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wish-TB

Brother's Healer

Posted on 2005.07.18 at 04:55
Current Music: Monochrome ~Troy, Yoko Kanno
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Okay, well, it seems the more I write, the more the story evolves on its own and just turns into something much greater than what I had at first planned. The main plot is the same, but things just keep evolving. Step by step. It kinda sucks and I'm sure there's typos, but anyway, here is an excerpt, please feel free to comment:



“Come on Aidan, you have to.”
“I do not.”
“You want to get better, right? So you have to.”
“No.”
“Just get it over with.”
“No.”
“Dammit Aidan.”
“No.”
“Please?”
“I said no!”
“Aidan...”
“I’ve already told you, they’re a waste of your time and they don’t help. And they cost money.”
“Money isn’t the issue–“
“It doesn’t matter. I can’t see and going there won’t make me wake up one day with my sight!” His cheeks were flushed in anger, but she could not keep the tears from her voice, “Aidan, please go. It may work, it may not, but it’s better than sitting here waiting. We have to hold on to whatever hope we can.”

Heavy lids fell on lifeless blue eyes, “And what happens if there is no hope? What then? What if I never regain my sight and all this is for nothing?”
“We can’t think like that!”
“Why not, if it’s true?”
“It’s not true!”
“It is and you know it!”
“It’s not,” her voice terribly quiet, “and we have to hope and we have to try, because otherwise what happened means nothing and we...we’re already dead.”

He sighed and closed his eyes, “you know, I couldn’t even see them when they were buried.” Sometimes she would swear he could see, the way his eyes slowly opened and seemed to fixate on nothing the way he had before. “The only thing I see anymore are nightmares and honestly, I don’t know that that’s worth living for.”
“Don’t say that!”

Then a smirk slide over her features, “I’m the pessimist, not you. You have to be optimistic you know. You were born that way.”
“Yeah, well people change.” But a smile quirked at the corner of his lips.
“Yup, and I’m still all angsty and sad, just like the music I play. So you have to be the happy one still. Otherwise it upsets the balance.”
“Balance?”
“Mmhmm. The sibling balance.”
He barked a laugh and shook his head. “Fine, but this is the last time.”
She smiled knowing she would have the same argument next week, but said nothing. It had been like this since they left the hospital. Every week she took him to the healing center in hopes some way to help him could be found.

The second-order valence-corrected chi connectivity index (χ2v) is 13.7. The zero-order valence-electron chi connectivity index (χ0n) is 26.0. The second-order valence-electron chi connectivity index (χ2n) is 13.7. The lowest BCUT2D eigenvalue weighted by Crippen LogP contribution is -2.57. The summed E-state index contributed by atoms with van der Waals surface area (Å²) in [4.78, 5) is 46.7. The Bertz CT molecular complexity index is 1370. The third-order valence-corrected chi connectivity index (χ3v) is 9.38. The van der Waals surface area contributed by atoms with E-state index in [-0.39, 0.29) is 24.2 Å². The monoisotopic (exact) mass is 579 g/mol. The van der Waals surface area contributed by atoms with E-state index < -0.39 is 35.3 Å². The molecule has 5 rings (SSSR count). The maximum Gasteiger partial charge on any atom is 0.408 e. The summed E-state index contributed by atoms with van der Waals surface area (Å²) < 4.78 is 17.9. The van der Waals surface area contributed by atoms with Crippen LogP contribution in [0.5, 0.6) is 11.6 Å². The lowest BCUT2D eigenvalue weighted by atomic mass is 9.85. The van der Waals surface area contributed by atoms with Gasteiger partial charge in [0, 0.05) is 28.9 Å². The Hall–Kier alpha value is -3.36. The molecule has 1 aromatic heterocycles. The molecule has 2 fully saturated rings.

***

In all honesty, he probably would have laughed if he could see where she took him. It was a far cry from the healing fountains and white shimmering marble structures one normally thought of. No, this building was here for one purpose, and that was healing. It didn’t need to impress. She led him slowly up the worn steps to the run down shack of a church. The windows that perhaps had been once stained glass were broken, letting the smoke in from the street. There were a lot of factories in this part of town and the pollution made her cringe, but once inside it wasn’t too bad. The fumes even seemed to make the few stray beams of sunlight sparkle.

“Welcome my child. Has there been any change?” A voice thick with an accent she couldn’t place inquired.
“No.”
“Well, in time, his world wasn’t built in a day and it won’t be destroyed in a day either.” She tried to smile at the old man. “Follow me, child.” And he took the boy’s arm to lead him into the center of the building. Gently he guided him down to the familiar cushion and asked him to relax. He sat across from the boy, focusing on him.

She looked around trying to decide what type of building this place used to be. The windows were high up, almost to the roof. Which was only partly there. A good portion of the roof was missing entirely, having fallen in on whatever dias must have been at the back of the church. There were pew like benches, but many of them had been broken almost as if there had been a big explosion at some point throwing them into the air to land and crush the ones still intact. Her gaze returned to the old man and her brother. She knew whatever type of healer he was, it was not one from this old religion. The older religions often spoke out against those who could heal, which she found quite ironic since they professed God could make anything possible. The two sat within a giant circle of some white material. Idly, she wondered what it was.